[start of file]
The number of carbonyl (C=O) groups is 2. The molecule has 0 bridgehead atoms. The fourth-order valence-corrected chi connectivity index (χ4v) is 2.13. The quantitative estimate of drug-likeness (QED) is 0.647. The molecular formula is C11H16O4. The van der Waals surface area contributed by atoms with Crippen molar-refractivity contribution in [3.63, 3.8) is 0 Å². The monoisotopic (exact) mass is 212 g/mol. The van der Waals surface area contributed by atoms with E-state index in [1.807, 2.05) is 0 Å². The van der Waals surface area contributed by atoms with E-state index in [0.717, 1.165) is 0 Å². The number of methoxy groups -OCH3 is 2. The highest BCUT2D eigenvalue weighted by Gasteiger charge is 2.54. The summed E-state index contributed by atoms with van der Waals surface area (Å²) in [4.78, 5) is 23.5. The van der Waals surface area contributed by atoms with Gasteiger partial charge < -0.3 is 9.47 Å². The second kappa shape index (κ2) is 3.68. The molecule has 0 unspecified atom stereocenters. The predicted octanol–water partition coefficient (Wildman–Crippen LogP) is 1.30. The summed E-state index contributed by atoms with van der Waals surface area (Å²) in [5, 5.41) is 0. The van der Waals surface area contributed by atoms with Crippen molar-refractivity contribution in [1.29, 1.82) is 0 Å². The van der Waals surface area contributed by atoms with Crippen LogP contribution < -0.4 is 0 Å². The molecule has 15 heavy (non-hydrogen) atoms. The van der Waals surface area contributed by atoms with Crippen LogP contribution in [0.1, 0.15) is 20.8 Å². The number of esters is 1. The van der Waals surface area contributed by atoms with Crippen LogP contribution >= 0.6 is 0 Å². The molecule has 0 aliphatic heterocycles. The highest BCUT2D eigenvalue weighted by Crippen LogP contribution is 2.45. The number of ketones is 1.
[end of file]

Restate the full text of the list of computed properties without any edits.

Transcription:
The number of carbonyl (C=O) groups is 2. The molecule has 0 bridgehead atoms. The fourth-order valence-corrected chi connectivity index (χ4v) is 2.13. The quantitative estimate of drug-likeness (QED) is 0.647. The molecular formula is C11H16O4. The van der Waals surface area contributed by atoms with Crippen molar-refractivity contribution in [3.63, 3.8) is 0 Å². The monoisotopic (exact) mass is 212 g/mol. The van der Waals surface area contributed by atoms with E-state index in [1.807, 2.05) is 0 Å². The van der Waals surface area contributed by atoms with E-state index in [0.717, 1.165) is 0 Å². The number of methoxy groups -OCH3 is 2. The highest BCUT2D eigenvalue weighted by Gasteiger charge is 2.54. The summed E-state index contributed by atoms with van der Waals surface area (Å²) in [4.78, 5) is 23.5. The van der Waals surface area contributed by atoms with Gasteiger partial charge < -0.3 is 9.47 Å². The second kappa shape index (κ2) is 3.68. The molecule has 0 unspecified atom stereocenters. The predicted octanol–water partition coefficient (Wildman–Crippen LogP) is 1.30. The summed E-state index contributed by atoms with van der Waals surface area (Å²) in [5, 5.41) is 0. The van der Waals surface area contributed by atoms with Crippen molar-refractivity contribution in [1.29, 1.82) is 0 Å². The van der Waals surface area contributed by atoms with Crippen LogP contribution < -0.4 is 0 Å². The molecule has 15 heavy (non-hydrogen) atoms. The van der Waals surface area contributed by atoms with Crippen LogP contribution in [0.1, 0.15) is 20.8 Å². The number of esters is 1. The van der Waals surface area contributed by atoms with Crippen LogP contribution >= 0.6 is 0 Å². The molecule has 0 aliphatic heterocycles. The highest BCUT2D eigenvalue weighted by Crippen LogP contribution is 2.45. The number of ketones is 1.